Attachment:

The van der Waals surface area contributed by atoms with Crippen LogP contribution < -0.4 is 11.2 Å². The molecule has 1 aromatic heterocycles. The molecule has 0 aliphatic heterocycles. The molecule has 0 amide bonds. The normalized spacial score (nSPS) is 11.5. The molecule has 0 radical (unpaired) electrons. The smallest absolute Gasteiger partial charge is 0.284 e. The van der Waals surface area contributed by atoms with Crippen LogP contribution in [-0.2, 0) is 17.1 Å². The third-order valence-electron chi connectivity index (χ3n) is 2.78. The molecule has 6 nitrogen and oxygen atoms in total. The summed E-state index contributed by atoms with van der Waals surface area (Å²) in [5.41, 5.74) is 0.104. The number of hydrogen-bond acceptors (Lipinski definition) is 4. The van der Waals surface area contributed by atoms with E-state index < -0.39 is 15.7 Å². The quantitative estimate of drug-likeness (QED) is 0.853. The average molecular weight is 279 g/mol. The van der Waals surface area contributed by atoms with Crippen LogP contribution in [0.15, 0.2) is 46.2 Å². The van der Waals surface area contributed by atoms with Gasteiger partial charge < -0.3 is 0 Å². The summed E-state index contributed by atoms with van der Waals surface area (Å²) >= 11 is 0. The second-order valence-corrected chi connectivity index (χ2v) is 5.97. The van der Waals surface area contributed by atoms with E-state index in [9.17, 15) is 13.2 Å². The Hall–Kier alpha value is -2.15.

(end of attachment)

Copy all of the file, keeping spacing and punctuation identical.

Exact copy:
The van der Waals surface area contributed by atoms with Crippen LogP contribution < -0.4 is 11.2 Å². The molecule has 1 aromatic heterocycles. The molecule has 0 aliphatic heterocycles. The molecule has 0 amide bonds. The normalized spacial score (nSPS) is 11.5. The molecule has 0 radical (unpaired) electrons. The smallest absolute Gasteiger partial charge is 0.284 e. The van der Waals surface area contributed by atoms with Crippen LogP contribution in [-0.2, 0) is 17.1 Å². The third-order valence-electron chi connectivity index (χ3n) is 2.78. The molecule has 6 nitrogen and oxygen atoms in total. The summed E-state index contributed by atoms with van der Waals surface area (Å²) in [5.41, 5.74) is 0.104. The number of hydrogen-bond acceptors (Lipinski definition) is 4. The van der Waals surface area contributed by atoms with E-state index < -0.39 is 15.7 Å². The quantitative estimate of drug-likeness (QED) is 0.853. The average molecular weight is 279 g/mol. The van der Waals surface area contributed by atoms with Crippen LogP contribution in [0.15, 0.2) is 46.2 Å². The van der Waals surface area contributed by atoms with Gasteiger partial charge < -0.3 is 0 Å². The summed E-state index contributed by atoms with van der Waals surface area (Å²) >= 11 is 0. The second-order valence-corrected chi connectivity index (χ2v) is 5.97. The van der Waals surface area contributed by atoms with E-state index in [9.17, 15) is 13.2 Å². The Hall–Kier alpha value is -2.15.